Develop Capacity for Learning and Leading

    Leaders hold learning among their top priorities for students, staff, and themselves. Leaders recognize that universal high expectations for all students require ambitious improvements in curriculum, instruction, assessment, leadership practices, and support systems. These improvements require effective professional learning to expand educators’ knowledge, skills, practices, and dispositions. All leaders demand effective professional learning focused on substantive results for themselves, their colleagues, and their students. Leaders artfully combine deep understanding of and cultural responsiveness to the community they serve with high expectations and support for results to achieve school and school system goals. They embed professional learning into the organization’s vision by communicating that it is a core function for improvement and by establishing and maintaining a public and persistent focus on educator professional learning. Leaders of professional learning are found at the classroom, school, and system levels. They set the agenda for professional learning by aligning it to classroom, school, and school system goals for student and educator learning, using data to monitor and measure its effects on educator student performance. They may facilitate professional learning, coach and supervise those who facilitate it, or do both. As facilitators of professional learning, they apply a body of technical knowledge and skills to plan, design, implement, and evaluate professional learning. As coaches and supervisors of those who facilitate professional learning, they develop expertise in others about effective professional learning, set high standards for their performance, and use data to give frequent, constructive feedback.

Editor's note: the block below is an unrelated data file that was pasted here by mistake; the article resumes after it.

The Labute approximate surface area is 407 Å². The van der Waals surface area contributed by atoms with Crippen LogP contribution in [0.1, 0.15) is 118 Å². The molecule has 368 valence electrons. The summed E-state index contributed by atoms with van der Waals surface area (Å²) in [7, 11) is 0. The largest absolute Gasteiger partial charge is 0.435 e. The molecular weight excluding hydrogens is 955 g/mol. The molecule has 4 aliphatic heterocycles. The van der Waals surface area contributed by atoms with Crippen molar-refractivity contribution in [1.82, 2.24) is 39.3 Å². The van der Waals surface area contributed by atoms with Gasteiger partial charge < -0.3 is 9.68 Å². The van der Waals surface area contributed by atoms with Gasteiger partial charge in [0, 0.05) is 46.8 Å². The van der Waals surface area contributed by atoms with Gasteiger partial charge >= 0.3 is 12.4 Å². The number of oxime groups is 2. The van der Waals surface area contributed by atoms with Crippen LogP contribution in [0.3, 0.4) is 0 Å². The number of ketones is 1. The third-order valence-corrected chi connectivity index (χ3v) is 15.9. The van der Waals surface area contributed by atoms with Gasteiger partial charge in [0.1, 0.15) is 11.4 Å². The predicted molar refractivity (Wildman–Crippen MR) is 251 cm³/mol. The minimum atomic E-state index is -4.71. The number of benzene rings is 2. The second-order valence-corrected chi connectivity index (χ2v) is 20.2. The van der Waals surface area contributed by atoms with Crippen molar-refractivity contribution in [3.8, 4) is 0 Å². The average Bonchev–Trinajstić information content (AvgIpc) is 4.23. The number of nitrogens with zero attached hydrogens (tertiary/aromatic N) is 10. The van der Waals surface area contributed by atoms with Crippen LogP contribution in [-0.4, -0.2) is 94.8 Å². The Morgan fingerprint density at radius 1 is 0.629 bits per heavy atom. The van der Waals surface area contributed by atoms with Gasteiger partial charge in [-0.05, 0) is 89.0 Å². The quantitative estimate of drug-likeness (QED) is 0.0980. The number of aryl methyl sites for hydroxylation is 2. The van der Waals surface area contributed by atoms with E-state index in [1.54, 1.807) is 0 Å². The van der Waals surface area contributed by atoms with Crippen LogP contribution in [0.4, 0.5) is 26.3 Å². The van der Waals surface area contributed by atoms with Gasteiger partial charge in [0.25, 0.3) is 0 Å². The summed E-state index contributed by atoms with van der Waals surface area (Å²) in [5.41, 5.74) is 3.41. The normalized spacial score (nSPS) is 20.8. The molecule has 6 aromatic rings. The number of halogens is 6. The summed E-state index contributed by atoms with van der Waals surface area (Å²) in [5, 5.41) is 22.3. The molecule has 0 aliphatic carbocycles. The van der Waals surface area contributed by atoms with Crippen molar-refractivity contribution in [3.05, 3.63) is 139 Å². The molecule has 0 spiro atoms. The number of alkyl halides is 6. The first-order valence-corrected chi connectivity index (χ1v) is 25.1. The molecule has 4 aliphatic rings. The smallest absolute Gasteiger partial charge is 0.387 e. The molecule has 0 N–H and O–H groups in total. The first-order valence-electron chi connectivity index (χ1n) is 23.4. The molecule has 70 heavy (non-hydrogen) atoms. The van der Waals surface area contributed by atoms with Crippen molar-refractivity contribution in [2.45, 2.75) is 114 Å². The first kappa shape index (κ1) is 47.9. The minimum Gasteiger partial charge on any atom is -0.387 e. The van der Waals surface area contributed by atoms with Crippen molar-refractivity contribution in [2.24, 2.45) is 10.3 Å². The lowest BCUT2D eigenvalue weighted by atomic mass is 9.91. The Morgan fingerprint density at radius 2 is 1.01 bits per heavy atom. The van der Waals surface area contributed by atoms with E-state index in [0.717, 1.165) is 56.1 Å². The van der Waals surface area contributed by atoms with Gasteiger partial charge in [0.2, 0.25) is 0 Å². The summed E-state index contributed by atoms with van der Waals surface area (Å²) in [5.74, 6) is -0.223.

To engage in constructive conversations about the alignment of student and educator performance, leaders cultivate a culture based on the norms of high expectations, shared responsibility, mutual respect, and relational trust. They work collaboratively with others, such as school and system based resource personnel and external technical assistance providers, so that all educators engage in effective job-embedded or external professional learning to meet individual, team, school, and system goals.

    Systems that recognize and advance shared leadership promote leaders from all levels of the organizations. Leaders can hold formal roles, such as principal, instructional coach, or task force chair, for long periods of time or informal roles, such as voluntary mentor or spokesperson, for shorter periods. All leaders share responsibility for student achievement among members of the school and community. Leaders hold themselves and others accountable for the quality and results of professional learning. Leaders work collaboratively with others to create a vision for academic success and set clear goals for student achievement based on educator and student learning data.

    Advocate for Professional Learning

    Leaders clearly articulate the critical link between increased student learning and educator professional learning. As supporters of professional learning, they apply understanding of organizational and human changes to design needed conditions, resources, and other supports for learning and change.